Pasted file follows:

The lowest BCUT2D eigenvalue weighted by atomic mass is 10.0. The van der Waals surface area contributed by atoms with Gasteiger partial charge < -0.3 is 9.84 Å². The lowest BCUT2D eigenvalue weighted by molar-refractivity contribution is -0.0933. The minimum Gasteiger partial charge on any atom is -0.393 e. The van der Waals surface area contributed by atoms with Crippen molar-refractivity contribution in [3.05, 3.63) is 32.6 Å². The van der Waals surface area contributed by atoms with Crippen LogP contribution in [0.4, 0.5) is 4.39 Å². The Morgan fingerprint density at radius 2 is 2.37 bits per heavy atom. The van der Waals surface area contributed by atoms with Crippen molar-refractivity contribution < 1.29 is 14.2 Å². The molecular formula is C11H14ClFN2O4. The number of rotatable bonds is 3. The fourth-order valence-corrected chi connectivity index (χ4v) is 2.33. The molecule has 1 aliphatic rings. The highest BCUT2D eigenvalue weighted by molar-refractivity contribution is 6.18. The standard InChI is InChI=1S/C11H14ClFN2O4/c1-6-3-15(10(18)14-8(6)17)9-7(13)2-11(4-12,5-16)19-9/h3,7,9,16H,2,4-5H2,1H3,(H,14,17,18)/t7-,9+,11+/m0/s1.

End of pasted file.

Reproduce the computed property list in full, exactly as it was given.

The lowest BCUT2D eigenvalue weighted by atomic mass is 10.0. The van der Waals surface area contributed by atoms with Gasteiger partial charge < -0.3 is 9.84 Å². The lowest BCUT2D eigenvalue weighted by molar-refractivity contribution is -0.0933. The minimum Gasteiger partial charge on any atom is -0.393 e. The van der Waals surface area contributed by atoms with Crippen molar-refractivity contribution in [3.05, 3.63) is 32.6 Å². The van der Waals surface area contributed by atoms with Crippen LogP contribution in [0.4, 0.5) is 4.39 Å². The Morgan fingerprint density at radius 2 is 2.37 bits per heavy atom. The van der Waals surface area contributed by atoms with Crippen molar-refractivity contribution < 1.29 is 14.2 Å². The molecular formula is C11H14ClFN2O4. The number of rotatable bonds is 3. The fourth-order valence-corrected chi connectivity index (χ4v) is 2.33. The molecule has 1 aliphatic rings. The highest BCUT2D eigenvalue weighted by molar-refractivity contribution is 6.18. The standard InChI is InChI=1S/C11H14ClFN2O4/c1-6-3-15(10(18)14-8(6)17)9-7(13)2-11(4-12,5-16)19-9/h3,7,9,16H,2,4-5H2,1H3,(H,14,17,18)/t7-,9+,11+/m0/s1.